There is nothing unfamiliar with the hypnotising lull of a technologically advanced society.
The possible monopolisation of the employment sector by robots, the topic for Politics in the Pub on Monday night, was led by panelists ALP Member for Chifley Ed Husic, Alex Ferrara from the Goulburn Greens and Nathan Furry from the Goulburn Nationals.
The consensus carried by all three panelists was the mechanisation and growth of artificial intelligence (AI) would invariably lead to the reduction of jobs.
“I want you to think about 3.5 million,” MP Ed Husic said in reference to statistics released by an economics firm.
“Those jobs will disappear, jobs will change.”
Mr Husic highlighted the need to keep skills updated, but to also educate those who want to re-enter the workforce.
“We need to set the ethical boundary. Where is technology likely to head? In many cases we’re unprepared. We’re not coming out in the public sphere,” he said.
“I don’t believe robots are going to rise and take over. The key is that we’re prepared.”
Mr Furry said educating younger people was the key to the solution, suggesting the government could not be the only solution.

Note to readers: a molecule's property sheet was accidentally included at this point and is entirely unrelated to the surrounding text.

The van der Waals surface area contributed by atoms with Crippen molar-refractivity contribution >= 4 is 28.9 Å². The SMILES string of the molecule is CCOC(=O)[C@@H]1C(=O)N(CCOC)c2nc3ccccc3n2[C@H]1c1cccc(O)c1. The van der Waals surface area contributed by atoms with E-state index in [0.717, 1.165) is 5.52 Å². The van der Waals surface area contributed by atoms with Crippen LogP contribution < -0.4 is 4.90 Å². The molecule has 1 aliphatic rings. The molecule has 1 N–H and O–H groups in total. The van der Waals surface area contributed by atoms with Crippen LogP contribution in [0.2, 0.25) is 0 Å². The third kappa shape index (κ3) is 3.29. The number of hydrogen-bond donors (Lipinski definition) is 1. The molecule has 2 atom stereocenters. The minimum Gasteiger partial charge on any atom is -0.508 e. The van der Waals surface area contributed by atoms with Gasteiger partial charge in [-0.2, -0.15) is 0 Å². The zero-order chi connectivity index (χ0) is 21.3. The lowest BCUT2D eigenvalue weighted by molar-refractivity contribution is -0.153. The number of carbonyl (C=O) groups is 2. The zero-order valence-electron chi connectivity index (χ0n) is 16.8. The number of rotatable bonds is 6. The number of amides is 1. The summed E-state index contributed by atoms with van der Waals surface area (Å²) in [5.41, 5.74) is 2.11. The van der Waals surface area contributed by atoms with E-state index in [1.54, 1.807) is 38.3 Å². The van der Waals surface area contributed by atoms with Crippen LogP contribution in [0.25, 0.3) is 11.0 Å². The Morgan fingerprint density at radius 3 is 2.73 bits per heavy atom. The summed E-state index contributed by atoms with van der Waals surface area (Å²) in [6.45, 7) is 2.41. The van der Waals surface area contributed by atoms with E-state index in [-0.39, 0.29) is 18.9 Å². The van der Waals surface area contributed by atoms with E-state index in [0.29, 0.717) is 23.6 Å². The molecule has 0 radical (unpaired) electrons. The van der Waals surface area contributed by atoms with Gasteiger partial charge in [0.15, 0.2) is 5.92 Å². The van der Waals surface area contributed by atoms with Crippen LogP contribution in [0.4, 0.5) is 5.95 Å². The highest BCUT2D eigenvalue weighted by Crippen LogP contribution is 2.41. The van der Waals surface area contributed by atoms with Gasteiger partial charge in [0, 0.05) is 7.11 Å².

“We’re leading the change by owning the change,” he said.
“We cannot let robots target human vices. In the age of information, ignorance is a choice.”
The majority of questions from the crowd explored the impact of AI on specific industries, the possible implementation of a Universal Basic Income, and at its core, the philosophic struggle of identity AI and robotics produces.
“I am an advocate for AI to make things better,” Greens representative and IT business owner Mr Ferrara said.
“Change is a mixed bag. What do we do in a world where the number of jobs is dwarfed by the number of people who want jobs? The jury is not out on this at all. Change is not a bad thing.”
Mr Ferrara said there was evidence of Artificial General Intelligence (AGI) and Artificial Narrow Intelligence (ANI) in many technologies today, however the rise of Artificial Super Intelligence (ASI), a machine that could surpass the human intelligence, might become problematic.
We cannot let robots target human vices. In the age of information, ignorance is a choice.
“We need to set parameters. The possibilities are endless,” he said.
All three, despite holding a slight variance in position, agreed businesses should work cooperatively with governments to ensure jobs are still available for people who wish to work.
“Human interaction can’t be replaced,” Mr Furry said confidently with the support of the crowd, concluding a complex topic many understood was far from over.
- To watch the whole discussion or to keep up to date with future topics head to Politics in the Pub – Goulburn on Facebook.
The story “We cannot let robots target human vices": Politics in the Pub | VIDEO first appeared on Yass Tribune.